It's time for another Applicant Question of the Week at BusinessBecause!
Every week, we give you the opportunity to ask one of our chosen admissions experts anything you want to know about getting into business school. One question each week is chosen for our expert to answer.
This week, our question comes from Leila Hosseini, a 37-year-old Iranian woman who works in the telecoms field.
She wants an international MBA experience that suits both her and her nine-year-old daughter.
Her question is answered by Linda Abraham, founder of Accepted.com.
Applicant Question of the Week:
I graduated from the University of Wales in 2008 and would like to continue my education with an MBA. As I have a young girl, I need to study in the same place that she lives. Where can I find the best international MBA programs for parents like me?
In my opinion, the best options for someone who wants to advance into general management or senior management roles are the Sloan Fellows programs at MIT Sloan and London Business School, along with their close cousin, the Stanford MSx program, which is for experienced professionals.
These are one-year programs that award either an MBA or an MS in Management.
The students are mid-career professionals, usually in middle management, and have eight-to-10 or more years of work experience.
Because the cohort is older, these programs also have more students with families in their student bodies than traditional MBA programs, where the students tend to be younger and a smaller percentage have children.
While these three programs have some global opportunities and travel, most of the classes are conducted in their home campuses either in Boston, London, or Palo Alto—all locations known for good educational opportunities.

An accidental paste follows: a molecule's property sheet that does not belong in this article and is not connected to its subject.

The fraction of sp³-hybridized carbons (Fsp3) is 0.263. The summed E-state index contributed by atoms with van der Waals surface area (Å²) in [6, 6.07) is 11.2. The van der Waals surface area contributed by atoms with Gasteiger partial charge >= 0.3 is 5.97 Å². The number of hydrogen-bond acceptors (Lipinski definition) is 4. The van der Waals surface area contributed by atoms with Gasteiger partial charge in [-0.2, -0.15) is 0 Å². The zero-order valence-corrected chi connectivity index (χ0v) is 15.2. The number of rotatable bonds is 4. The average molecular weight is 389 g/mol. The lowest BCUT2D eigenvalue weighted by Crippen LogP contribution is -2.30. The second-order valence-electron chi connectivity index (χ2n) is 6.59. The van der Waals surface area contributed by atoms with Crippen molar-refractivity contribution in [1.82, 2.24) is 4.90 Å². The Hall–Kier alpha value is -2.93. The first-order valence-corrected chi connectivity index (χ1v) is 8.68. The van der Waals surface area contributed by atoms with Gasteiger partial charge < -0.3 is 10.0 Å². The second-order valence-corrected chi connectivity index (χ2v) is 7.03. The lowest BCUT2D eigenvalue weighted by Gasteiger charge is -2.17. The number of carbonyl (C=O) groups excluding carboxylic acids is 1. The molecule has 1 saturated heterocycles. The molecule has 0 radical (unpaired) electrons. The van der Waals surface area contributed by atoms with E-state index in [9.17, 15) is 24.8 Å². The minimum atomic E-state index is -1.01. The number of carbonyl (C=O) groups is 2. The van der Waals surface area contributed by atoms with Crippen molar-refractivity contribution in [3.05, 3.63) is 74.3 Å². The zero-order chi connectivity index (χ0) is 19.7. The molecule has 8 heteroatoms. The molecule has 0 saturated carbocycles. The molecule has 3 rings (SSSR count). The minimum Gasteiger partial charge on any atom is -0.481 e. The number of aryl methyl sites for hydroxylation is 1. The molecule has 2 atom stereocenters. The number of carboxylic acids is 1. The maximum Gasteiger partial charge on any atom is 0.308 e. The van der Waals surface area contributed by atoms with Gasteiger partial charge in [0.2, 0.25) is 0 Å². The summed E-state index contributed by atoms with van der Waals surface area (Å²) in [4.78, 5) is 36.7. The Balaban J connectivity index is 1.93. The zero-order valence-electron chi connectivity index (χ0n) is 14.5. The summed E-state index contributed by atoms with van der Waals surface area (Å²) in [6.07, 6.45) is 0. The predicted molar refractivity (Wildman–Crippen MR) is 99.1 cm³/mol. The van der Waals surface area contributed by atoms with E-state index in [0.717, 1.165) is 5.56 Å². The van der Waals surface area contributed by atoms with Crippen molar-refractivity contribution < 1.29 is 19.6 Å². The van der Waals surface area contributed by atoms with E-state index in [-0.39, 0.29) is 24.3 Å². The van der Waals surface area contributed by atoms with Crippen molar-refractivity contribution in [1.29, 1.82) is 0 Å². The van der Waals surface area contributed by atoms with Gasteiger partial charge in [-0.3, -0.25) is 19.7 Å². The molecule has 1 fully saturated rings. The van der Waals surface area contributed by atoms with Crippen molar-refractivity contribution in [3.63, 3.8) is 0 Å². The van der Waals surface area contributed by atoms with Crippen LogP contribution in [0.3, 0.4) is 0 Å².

If you want a slightly more traditional MBA with a somewhat younger cohort, consider the International Institute for Management Development (IMD) in Lausanne Switzerland or the Indian School of Business (ISB).
At IMD, the average age at entry is 31, so it is a slightly older MBA class than the typical US MBA program and even slightly older than many European and Asian MBA programs.
Although the average age of ISB students is only 26, it still offers families with children a lot.
It provides play-groups and day-care programs for its students with children.
It has a magnificent campus with its own play area, daycare center, swimming pool, and infirmary, all available to its students with families with children from three months to 12 years old.
If none of my suggestions work for you (or you are a parent and MBA applicant with similar concerns, but somewhat different needs), here are five key factors MBA applicants, who are also parents, should consider when selecting programs to apply to:
1. What percentage of the student body has children? The more the better.
2. What organized activities can spouses and children participate in?
3. What facilities are there for children on campus?
4. If you are not going to live on campus, what neighborhood would you live in close to campus? How are the schools or childcare facilities in that neighborhood? How safe is the neighborhood? Are there parks and playgrounds in the vicinity?
5. Think about and decide if you want a campus in a city with people who you identify with.
6. Or do you want to be forced to mingle and socialize with people of different nationalities, ethnicities, and religions?
Answer the above questions to your satisfaction, and decide what’s best for you and your family.
Then research to ensure that the schools you apply to have what you want, and you will be on your way to an experience that both you and your child will enjoy and benefit from.
Ask an Admissions Expert a Question!
Next week, you'll have the opportunity to ask Stephanie Kluth, head of admissions for ESMT Berlin, anything you want about getting into business school.
Stephanie is the head of the admissions process for all degree programs at ESMT, which includes MBAs, EMBAs and Masters in Management.
Stephanie has been in this role since 2005, boasting over 14 years as head of admissions for ESMT.